A perspective on AKT 25-plus years after its discovery

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Science Signaling  04 Jul 2017:
Vol. 10, Issue 486, eaan8791
DOI: 10.1126/scisignal.aan8791


Since its discovery more than 25 years ago, the kinase AKT has become a central figure in cell signaling. We highlight some of the landmark findings in those 25 years that contributed to our understanding of the regulation and function of AKT in directing cellular processes and behavior. Future progress toward fully understanding the roles of AKT in cell, tissue, and organismal biology will depend on technological innovations and the combination of in-depth reductionist analyses with systems-based strategies.

In the course of studies focusing on the factors responsible for the induction of thymomas in AKR mice, Staal et al. isolated in 1977 the acute transforming retrovirus AKT8 (1). Thirteen years later, it was shown that the oncogene transduced by this virus encodes a serine/threonine protein kinase (AKT) (also known as PKB), which harbors an N-terminal regulatory domain (now known as the PH domain) and exhibits a high degree of homology with the kinases PKC and PKA (25). Soon after its discovery, it became evident that the AKT kinase, which has three closely related but functionally distinct isoforms encoded by paralogous genes (6), defines a critical node in the network of cell signaling and that its deregulation gives rise to multiple diseases, including cancer and metabolic, neuropsychiatric, degenerative, and immune dysfunction–associated diseases.

The observation that placed AKT in center stage came a few years after its initial discovery, when it was shown that its activation by external signals depends on phosphatidylinositol 3-kinase (PI3K)–generated phosphoinositides and that the process of activation is PH domain–dependent (7). Linking AKT activation to PI3K-generated phosphoinositides via the PH domain not only identified AKT as the first bona fide PI3K target but also identified a novel protein domain that relays PI3K-transduced signals. Defining the function of the PH domain, in turn, led to the identification and characterization of a multitude of PI3K-dependent signaling molecules.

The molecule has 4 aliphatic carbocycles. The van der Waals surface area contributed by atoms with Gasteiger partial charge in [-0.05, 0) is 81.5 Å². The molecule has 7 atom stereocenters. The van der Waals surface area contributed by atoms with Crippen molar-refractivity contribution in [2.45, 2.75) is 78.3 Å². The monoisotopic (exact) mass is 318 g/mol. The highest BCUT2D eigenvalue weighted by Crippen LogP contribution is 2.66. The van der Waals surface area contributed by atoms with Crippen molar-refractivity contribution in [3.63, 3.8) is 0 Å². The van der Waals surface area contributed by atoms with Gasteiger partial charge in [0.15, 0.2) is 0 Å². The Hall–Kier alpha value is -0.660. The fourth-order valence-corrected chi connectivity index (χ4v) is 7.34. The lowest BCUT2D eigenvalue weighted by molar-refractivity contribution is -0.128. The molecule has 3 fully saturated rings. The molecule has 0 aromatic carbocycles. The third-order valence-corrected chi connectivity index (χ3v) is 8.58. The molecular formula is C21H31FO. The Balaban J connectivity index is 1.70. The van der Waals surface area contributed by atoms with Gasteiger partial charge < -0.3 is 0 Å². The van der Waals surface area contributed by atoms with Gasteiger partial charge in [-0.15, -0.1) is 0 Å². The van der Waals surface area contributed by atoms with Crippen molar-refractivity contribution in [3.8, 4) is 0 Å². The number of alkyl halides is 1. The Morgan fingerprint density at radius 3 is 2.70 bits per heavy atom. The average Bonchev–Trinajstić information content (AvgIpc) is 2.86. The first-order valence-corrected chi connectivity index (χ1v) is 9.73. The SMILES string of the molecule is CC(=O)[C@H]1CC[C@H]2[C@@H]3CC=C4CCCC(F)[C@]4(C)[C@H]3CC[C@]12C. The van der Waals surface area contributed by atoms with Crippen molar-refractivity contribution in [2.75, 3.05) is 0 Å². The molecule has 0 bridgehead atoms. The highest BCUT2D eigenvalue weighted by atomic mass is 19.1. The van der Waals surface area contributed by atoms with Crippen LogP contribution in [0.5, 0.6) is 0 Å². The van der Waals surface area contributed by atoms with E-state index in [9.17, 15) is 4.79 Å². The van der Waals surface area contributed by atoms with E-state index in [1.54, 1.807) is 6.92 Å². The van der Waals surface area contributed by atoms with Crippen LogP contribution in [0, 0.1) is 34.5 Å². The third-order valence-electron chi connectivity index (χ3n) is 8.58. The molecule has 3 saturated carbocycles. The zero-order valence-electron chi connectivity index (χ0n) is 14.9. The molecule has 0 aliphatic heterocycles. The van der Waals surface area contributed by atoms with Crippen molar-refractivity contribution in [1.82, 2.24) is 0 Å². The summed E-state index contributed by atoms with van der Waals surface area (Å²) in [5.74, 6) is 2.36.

Today, we know that the abundance of PI3K-generated D3-phosphorylated phosphoinositides depends, in addition to PI3K, on several phosphoinositide-modifying enzymes, including the phosphatases PTEN, SHIP, and INPP4B and the kinases PIP4K, PIP5K, PIK3C2A, and IP6K1, and that these enzymes also contribute to AKT regulation. In addition, we know that the binding of the PH domain of AKT to membrane-associated PI(3,4)P2 and PI(3,4,5)P3, which are induced via PI3K activation, is required for the translocation of AKT to the membrane, where it is activated via T loop phosphorylation (Thr308) by phosphoinositide-dependent kinase 1 (PDK1) (8) and hydrophobic motif phosphorylation (Ser473) by mammalian target of rapamycin complex 2 (mTORC2) (9). In addition to illuminating the mechanism of AKT activation by external signals, this work generated a blueprint for deciphering the mechanism of activation of other PH domain–containing kinases.

The discovery of these basic aspects of AKT regulation, followed by the discovery of a multitude of AKT targets, linked AKT to major signaling networks that control membrane, cytoplasmic, organellar, nuclear, and cytoskeletal activity. This work is the subject of more than 60,000 publications over the last 25-plus years, linking the PI3K-AKT pathway to cell, tissue, and organismal biology.